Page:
In his Ballad of East and West, Rudyard Kipling wrote “Oh, East is East, and West is West, and never the twain shall meet.” Few people know the second line to that verse, which actually provides for ultimate reunion: “Till Earth and Sky stand presently at God’s great Judgment Seat.”
Facing the turn of the 21st century has been much like facing Judgment. Humanity as a collective has dragged ancient ills – war, corruption, greed, competition and fear – into yet another millennium. At the same time, balancing the scales, there has been a tremendous shift in consciousness; an awakening to a greater sense of self-responsibility, an eagerness to engage a healing of mind and body and a restless urge to evoke the spirit from its hiding place within; a great yearning for union with each other and with the Divine.
Into this world fractured by divided religious and socio-political camps comes the Oneness Movement. Started in India in 1991 by twin avatars Sri Bhagavan and Sri Amma, the stated purpose of the Oneness Movement is to uplift humanity’s consciousness from a state of chronic separation and suffering into a state of enlightenment - the awareness of wholeness and oneness – mainly through an energy transmission process called deeksha. Acknowledged as teachers and bringers of enlightenment and god-realization by more than 20 million adherents around the world, Sri Bhagavan and Sri Amma’s goal is to bring enlightenment to a minimum of 64,000 people worldwide by the year 2012.
The primary methodology to accomplish this is deeksha, a transmission of the energy or frequency state of enlightened oneness. Deeksha has been made available to people outside the confines of the Oneness Movement’s India headquarters since 2003, and often takes the form of a laying on of hands. The transmission, which is accomplished by a trained initiate, is designed to re-pattern neural functioning in the brain, and thus create a shift in thought processes and the dissolution of personal perceptual filters that foster the illusion of separateness.
Although new on the world stage, the process of deeksha has already drawn the interest of German Ph.D. biochemist Christian Optiz, who has performed extensive tests in India, scanning individual’s brains before and after deeksha. Utilizing an advanced electromagnetic frequency diagnostic device called KARNAK, which was developed at the University of Milan, Opitz established individual’s baseline brain functions, then retested after deeksha had been given. His tests showed significant, replicable shifts in subjects’ brain activity and striking changes in certain areas of the brain.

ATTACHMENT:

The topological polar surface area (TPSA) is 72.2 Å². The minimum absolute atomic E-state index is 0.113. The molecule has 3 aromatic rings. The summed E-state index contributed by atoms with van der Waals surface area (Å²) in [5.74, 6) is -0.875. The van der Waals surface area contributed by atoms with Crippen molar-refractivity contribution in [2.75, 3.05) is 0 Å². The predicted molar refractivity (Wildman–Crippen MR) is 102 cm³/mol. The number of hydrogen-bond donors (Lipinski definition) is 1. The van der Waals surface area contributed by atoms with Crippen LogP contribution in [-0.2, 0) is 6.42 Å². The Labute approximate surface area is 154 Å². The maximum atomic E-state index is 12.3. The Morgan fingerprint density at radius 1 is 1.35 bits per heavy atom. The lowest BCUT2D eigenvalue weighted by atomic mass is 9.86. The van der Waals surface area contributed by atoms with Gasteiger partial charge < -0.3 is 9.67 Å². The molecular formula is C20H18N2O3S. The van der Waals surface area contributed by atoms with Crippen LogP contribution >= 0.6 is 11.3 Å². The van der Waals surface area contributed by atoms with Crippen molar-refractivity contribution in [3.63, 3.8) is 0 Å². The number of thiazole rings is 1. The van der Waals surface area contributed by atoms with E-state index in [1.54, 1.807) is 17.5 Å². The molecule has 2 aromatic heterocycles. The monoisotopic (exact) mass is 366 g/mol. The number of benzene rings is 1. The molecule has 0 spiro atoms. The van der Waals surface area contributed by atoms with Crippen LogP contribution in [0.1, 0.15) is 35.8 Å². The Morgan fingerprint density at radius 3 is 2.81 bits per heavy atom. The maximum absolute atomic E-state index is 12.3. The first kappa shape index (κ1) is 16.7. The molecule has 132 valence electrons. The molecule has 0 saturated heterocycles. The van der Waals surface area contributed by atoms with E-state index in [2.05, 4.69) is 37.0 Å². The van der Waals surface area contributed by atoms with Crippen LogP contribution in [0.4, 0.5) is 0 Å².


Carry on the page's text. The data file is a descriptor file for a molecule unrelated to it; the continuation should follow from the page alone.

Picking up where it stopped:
“I checked what Bhagavan was saying against what I could measure about the deactivation of the parietal lobes and the activation of the frontal lobes,” says Opitz. “And I found that this was really true; that in people who had received a substantial amount of deeksha, the parietal lobes were so much more quiet than the frontal lobes, which were so much more activated - and always with a slight dominance of the left frontal lobe. Which is exactly what you want to see, because happiness and integrated spiritual experience go hand-in-hand with a slight dominance of the left frontal lobe. Whereas when people have spiritual experiences that may actually make them more pathological, or people are even hallucinating, then the right frontal lobe dominates. This is just frontal lobes, not whole brain hemispheres.”
As Opitz determined a consistent pattern, he expanded his investigations to include studying the wave forms that followers’ DNA emanated. Apparently, the wave forms increase in strength as a person continues to receive the enlightened transmissions, which are described as a golden ball of energy descending into the head. He found that the reptilian brain, or brain stem, which holds much of our primitive fight or flight responses, was quieted through deeksha. He also measured growth in certain brain centers.